Peregrine Falcon

Falco peregrinus

Speed. Power. Fearlessness. The Peregrine Falcon has it all. Perched high atop a rugged sea stack or wind-battered spruce, the falcon stands sentinel over its coastal domain, fierce and imperious. Evolved to hunt other birds, Peregrine Falcons deliver swift death from above. Once prey is targeted, the falcon soars high overhead and then "stoops" down into a stealth-bomber dive, wings tucked to its sides, air rushing past at two hundred miles per hour or more. At the last moment the falcon levels out. With feet outstretched it transfers its considerable momentum into a blow that stuns or outright kills the victim. Shorebirds, gulls, murres and other hapless birds meet their end in an explosive cloud of their own feathers, annihilated by an avian missile. 

Peregrine Falcons rank high in the food web, capable of taking prey nearly as large as themselves. Being a top predator has its drawbacks, though. Enter the scourge of DDT. An insecticide developed in the 1940s-50s to combat mosquitoes and fleas during the second World War, DDT was later sprayed almost indiscriminately across agricultural fields to kill crop pests. Environmental exposure degraded the insecticide into other chemicals, some of which interfered with calcium carbonate production in shell-based organisms: crustaceans, mollusks, egg-layers like birds. Small amounts of these byproducts were retained in prey animals’ bodies, accumulating in predators until they reached harmful levels. The result for falcons was eggshell thinning: eggs would break under the weight of the incubating parent, killing the nascent chick.

But after DDT was banned in 1972, peregrines made a soaring comeback. Today the Peregrine Falcon is one of the most widespread birds in the world. Indeed, the word "peregrine" means "wandering, traveling, coming from abroad." They live in a variety of habitats, from tundra to the tropics, from deserts to the rainy Oregon Coast. They even inhabit the concrete jungles of our largest cities, nesting on bridges and skyscrapers and dining on pigeons and starlings. They bring a touch of wildness to our most urban places, and thus are considered a symbol of versatility and adaptability. The future looks bright for this once-endangered species as it continues to evolve with our changing and increasingly urbanized world.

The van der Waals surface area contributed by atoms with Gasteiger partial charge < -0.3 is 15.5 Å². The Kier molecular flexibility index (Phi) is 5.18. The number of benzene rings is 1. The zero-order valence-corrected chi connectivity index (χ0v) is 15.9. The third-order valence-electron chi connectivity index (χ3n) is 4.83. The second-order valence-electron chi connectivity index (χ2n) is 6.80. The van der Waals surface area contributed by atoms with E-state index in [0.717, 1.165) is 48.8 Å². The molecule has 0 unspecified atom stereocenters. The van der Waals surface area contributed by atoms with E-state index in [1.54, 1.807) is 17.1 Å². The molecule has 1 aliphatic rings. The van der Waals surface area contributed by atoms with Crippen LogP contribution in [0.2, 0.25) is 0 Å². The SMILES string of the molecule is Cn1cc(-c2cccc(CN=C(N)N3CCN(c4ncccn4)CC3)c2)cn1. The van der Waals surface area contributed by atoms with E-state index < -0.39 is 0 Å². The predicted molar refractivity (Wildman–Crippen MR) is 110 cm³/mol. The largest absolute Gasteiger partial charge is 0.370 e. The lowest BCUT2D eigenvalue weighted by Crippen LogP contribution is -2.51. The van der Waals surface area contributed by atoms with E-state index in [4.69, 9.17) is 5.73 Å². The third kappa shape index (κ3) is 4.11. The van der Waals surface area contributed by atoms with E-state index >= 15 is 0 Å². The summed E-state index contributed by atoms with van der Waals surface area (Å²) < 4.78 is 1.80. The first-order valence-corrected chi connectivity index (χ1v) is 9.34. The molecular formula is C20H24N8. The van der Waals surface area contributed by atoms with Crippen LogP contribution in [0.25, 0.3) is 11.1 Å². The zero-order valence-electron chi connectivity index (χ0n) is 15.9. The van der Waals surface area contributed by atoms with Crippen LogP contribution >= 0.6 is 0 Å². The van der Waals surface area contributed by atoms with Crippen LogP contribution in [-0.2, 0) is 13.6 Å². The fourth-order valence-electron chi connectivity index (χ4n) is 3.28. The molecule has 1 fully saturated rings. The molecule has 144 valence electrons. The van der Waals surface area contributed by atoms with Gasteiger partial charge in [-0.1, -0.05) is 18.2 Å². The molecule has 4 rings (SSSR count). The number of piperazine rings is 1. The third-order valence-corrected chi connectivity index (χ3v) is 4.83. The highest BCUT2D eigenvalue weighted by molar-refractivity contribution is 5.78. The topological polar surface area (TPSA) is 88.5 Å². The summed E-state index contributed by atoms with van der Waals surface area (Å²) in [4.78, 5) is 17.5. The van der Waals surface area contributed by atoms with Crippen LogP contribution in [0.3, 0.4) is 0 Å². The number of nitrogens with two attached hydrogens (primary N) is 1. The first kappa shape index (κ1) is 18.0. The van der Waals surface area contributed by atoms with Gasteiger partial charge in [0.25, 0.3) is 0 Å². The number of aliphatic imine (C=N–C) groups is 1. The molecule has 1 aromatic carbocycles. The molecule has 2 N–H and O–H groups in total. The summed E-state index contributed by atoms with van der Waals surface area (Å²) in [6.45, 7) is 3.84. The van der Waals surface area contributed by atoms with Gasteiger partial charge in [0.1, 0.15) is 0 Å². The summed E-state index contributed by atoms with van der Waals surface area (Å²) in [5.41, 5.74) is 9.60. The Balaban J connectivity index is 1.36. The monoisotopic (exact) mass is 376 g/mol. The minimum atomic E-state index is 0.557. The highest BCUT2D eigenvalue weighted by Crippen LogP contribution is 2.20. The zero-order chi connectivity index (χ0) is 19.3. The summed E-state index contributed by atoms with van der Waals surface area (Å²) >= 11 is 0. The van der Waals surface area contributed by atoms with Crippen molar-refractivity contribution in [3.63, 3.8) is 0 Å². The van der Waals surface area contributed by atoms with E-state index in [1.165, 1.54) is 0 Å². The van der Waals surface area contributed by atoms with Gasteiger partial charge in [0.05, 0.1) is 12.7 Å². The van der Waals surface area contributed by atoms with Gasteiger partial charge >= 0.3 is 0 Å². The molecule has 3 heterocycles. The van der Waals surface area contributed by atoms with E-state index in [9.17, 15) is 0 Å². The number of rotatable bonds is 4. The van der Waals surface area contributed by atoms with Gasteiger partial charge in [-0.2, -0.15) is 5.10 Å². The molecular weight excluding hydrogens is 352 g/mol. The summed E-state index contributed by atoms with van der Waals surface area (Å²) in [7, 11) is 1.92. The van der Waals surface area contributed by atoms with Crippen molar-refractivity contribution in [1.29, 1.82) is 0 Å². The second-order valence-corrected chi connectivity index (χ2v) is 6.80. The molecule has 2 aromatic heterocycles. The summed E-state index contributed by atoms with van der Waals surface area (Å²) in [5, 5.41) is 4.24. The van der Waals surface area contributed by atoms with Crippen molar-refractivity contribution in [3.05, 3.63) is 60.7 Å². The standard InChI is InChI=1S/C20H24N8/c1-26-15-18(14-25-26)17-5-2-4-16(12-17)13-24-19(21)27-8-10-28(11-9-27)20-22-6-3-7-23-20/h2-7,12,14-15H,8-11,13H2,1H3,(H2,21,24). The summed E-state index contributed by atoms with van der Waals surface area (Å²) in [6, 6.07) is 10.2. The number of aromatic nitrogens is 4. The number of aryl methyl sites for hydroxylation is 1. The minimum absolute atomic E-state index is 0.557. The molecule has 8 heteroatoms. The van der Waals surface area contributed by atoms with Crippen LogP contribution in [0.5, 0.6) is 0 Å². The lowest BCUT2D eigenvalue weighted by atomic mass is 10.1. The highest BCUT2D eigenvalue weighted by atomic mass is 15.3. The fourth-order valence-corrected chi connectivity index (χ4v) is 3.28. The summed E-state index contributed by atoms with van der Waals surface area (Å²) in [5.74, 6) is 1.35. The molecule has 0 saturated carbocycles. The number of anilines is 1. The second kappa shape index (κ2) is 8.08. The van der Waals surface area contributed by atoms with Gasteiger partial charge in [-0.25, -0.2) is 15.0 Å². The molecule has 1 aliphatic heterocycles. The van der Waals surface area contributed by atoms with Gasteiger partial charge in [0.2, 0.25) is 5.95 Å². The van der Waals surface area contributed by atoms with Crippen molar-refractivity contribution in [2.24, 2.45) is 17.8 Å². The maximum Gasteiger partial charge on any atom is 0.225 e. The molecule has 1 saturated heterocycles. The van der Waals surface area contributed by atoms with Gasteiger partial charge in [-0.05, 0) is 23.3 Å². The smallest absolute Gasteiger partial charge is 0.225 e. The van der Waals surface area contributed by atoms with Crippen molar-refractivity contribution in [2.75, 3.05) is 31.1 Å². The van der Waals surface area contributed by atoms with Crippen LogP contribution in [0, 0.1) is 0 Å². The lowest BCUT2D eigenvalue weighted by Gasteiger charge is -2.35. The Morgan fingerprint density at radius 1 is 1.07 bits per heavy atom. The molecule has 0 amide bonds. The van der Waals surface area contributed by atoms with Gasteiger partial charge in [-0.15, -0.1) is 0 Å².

A pair of Peregrine Falcons has nested on Cape Meares since 1987. A wildlife viewing deck at Cape Meares State Scenic Viewpoint offers visitors a glimpse into the eyrie, or nest site, of the falcon pair. From early April through July, bear witness to the slower-paced domestic life of our planet's swiftest species. 

Facts About Peregrine Falcon

-During its characteristic "hunting stoop" in pursuit of prey, Peregrine Falcons reach speeds in excess of 240 miles per hour, making them the fastest animals on earth

-On the Pacific Coast, seabirds constitute over 75% of the Peregrine’s diet

-Migrates seasonally from places as far north as the Yukon and Greenland, traveling south as far as Argentina and Chile

-Territorial; will fight other raptors within a 125-mile radius of their nest